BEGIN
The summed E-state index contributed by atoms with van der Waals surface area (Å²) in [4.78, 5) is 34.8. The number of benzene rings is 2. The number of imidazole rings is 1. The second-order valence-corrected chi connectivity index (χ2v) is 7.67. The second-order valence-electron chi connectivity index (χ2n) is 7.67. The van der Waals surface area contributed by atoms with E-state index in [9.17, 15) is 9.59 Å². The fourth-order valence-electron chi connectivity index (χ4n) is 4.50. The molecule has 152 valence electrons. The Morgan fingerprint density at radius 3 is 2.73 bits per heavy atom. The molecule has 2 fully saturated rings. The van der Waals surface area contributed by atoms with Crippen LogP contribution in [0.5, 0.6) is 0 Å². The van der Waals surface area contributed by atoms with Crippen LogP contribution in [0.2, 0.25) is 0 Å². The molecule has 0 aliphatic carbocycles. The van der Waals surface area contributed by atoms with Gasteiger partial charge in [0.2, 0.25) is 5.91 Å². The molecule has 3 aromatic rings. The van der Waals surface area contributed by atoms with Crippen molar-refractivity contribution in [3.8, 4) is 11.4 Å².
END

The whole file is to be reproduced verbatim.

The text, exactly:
The summed E-state index contributed by atoms with van der Waals surface area (Å²) in [4.78, 5) is 34.8. The number of benzene rings is 2. The number of imidazole rings is 1. The second-order valence-corrected chi connectivity index (χ2v) is 7.67. The second-order valence-electron chi connectivity index (χ2n) is 7.67. The van der Waals surface area contributed by atoms with E-state index in [9.17, 15) is 9.59 Å². The fourth-order valence-electron chi connectivity index (χ4n) is 4.50. The molecule has 152 valence electrons. The Morgan fingerprint density at radius 3 is 2.73 bits per heavy atom. The molecule has 2 fully saturated rings. The van der Waals surface area contributed by atoms with Crippen LogP contribution in [0.5, 0.6) is 0 Å². The van der Waals surface area contributed by atoms with Crippen LogP contribution in [0.2, 0.25) is 0 Å². The molecule has 0 aliphatic carbocycles. The van der Waals surface area contributed by atoms with Gasteiger partial charge in [0.2, 0.25) is 5.91 Å². The molecule has 3 aromatic rings. The van der Waals surface area contributed by atoms with Crippen molar-refractivity contribution in [3.8, 4) is 11.4 Å².